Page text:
A revised estimate of the cost of reversing a SaskPower smart meter program is now pegged at $47 million, according to the provincial Crown corporation. The power utility has been ordered to swap out 105,000 units already installed.
The revised estimate includes costs associated with the initial installation of the units and the cost of stock on hand for units that were going to be installed. The estimate also accounts for the labour of removing installed smart meters and the cost of purchasing a non-smart meter product. SaskPower did not save old ones as it was rolling out the program.
The recall of smart meters was ordered Wednesday by the provincial government after a number of unexplained fires associated with the installation of the devices were noted. There were eight incidents as of Monday. Most of the fires involved the new meter although SaskPower noted Thursday that one of the fires took place at a connection point from the meter to the power service.
The smart meter program began in October, 2013.
While it remained uncertain about who would bear the costs associated with the recall, Saskatchewan Premier Brad Wall said Thursday he does not want to see SaskPower customers bearing the burden.
"We'll direct SaskPower to find alternate means, rather than the rate-payers, to compensate for this," Wall said. "And the vendor, by the way, who bears some responsibility in my view, for these particular meters."
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SaskPower OK with recall
On Thursday, officials from SaskPower said they were on board with the government's decision to remove the meters and have them replaced.
"We totally support that decision," Mike Marsh, SaskPower's vice president of operations, said Thursday. He added the company was anticipating a recall. "It's certainly an option we've been planning for as an eventuality and we support it."
According to officials, it will take about six to nine months to swap out the meters already installed.
"Right now we are trying to look at a solution to the issue that we have and find a suitable meter that is going to work for us in a safe and effective way," Marsh added. "We will deal with the contractual issues over the course of time."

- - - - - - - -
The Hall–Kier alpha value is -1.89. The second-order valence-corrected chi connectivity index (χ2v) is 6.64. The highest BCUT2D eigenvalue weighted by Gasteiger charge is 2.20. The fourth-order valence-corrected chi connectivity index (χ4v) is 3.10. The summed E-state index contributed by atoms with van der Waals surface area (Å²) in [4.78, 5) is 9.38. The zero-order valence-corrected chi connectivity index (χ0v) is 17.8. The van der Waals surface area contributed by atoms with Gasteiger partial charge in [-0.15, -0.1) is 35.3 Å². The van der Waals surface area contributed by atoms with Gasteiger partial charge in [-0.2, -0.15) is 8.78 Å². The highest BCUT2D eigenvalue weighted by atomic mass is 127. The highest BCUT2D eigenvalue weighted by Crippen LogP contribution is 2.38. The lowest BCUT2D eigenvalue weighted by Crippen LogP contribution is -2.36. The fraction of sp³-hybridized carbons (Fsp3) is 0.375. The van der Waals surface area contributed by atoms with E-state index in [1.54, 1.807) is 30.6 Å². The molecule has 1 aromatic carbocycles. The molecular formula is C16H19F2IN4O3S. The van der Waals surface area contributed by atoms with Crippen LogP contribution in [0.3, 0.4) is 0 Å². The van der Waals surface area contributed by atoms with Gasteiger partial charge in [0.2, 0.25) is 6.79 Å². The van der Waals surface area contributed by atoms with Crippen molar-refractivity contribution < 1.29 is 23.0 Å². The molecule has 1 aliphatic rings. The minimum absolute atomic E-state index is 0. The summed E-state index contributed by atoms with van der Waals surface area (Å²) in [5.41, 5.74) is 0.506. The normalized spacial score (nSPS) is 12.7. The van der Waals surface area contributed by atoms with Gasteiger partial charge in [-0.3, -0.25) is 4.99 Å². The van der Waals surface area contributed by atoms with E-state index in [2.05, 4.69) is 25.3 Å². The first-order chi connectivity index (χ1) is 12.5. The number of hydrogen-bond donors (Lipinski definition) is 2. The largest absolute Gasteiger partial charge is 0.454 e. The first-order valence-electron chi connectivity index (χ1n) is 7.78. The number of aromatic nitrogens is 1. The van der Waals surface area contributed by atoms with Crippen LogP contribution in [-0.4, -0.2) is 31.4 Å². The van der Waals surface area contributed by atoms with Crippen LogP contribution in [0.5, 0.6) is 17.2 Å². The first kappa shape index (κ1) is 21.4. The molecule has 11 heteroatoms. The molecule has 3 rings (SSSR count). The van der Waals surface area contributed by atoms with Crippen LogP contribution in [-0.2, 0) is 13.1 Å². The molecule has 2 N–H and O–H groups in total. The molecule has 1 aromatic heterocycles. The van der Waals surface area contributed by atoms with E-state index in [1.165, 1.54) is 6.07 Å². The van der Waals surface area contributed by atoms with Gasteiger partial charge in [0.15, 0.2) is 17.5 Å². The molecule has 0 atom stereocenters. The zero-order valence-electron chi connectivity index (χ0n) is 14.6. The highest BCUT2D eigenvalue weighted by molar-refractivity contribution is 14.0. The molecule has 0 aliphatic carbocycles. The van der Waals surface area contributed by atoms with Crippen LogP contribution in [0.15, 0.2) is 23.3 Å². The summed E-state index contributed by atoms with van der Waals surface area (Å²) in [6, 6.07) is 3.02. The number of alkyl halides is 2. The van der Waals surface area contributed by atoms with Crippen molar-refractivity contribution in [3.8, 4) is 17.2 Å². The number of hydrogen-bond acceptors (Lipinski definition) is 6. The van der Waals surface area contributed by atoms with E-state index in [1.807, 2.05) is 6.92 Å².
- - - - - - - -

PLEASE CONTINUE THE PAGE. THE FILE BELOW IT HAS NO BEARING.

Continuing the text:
Marsh said the provincial Crown corporation is reviewing its contracts and hoped to negotiate an arrangement with Sensus, the supplier of the smart meters.
He said the meter SaskPower will install, in place of the Sensus smart meter, is one that SaskPower is familiar with and has not had any issues related to fire.
Marsh noted it is not unusual for a power meter to break down, the concern with the smart meters relates to the fires.
"The ones we're putting back in we've had experience on for over 10 years now," he said. "We do have failures with them, but we haven't experienced the type of overheating condition, which is what we're concerned about."
The government also ordered an internal review to examine how SaskPower came to install the Sensus meters.
"This is what we want to get to the bottom of," Wall said. "It's not acceptable. This is a Crown corporation owned by the people of the province. They're the shareholders. And so they deserve these answers. They also need to be assured of public safety."
Wall pledged the results of the review would be made public.
Marsh said SaskPower did consider the style of smart meter that Saskatoon Light and Power is using, that has not had any problems. He said that type of meter did not have the functionality SaskPower needed for all its customers. The Saskatoon meters transmit usage data, but the range of the transmission is not far enough, Marsh said, for SaskPower.
"Saskatoon is a concentrated urban centre," Marsh said. "They can deploy a different type of network there."
Saskatoon's city owned utility provides service to about 60,000 customers. SaskPower services the rest.
Meter readers continue
SaskPower's switch back to a non-smart meter means the company will continue to rely on meter readers checking power usage from time to time. Meter readings were supposed to be phased out when the complete smart meter system was deployed, which was planned to be done by 2015.
When the program was halted about 400,000 meters had yet to be switched to smart meters.
In addition to buying meters from Sensus, a U.S.-based multinational company that services the utility industry, SaskPower also hired a company called Grid One, a firm that provided project management and logistical support for installations of the smart meters.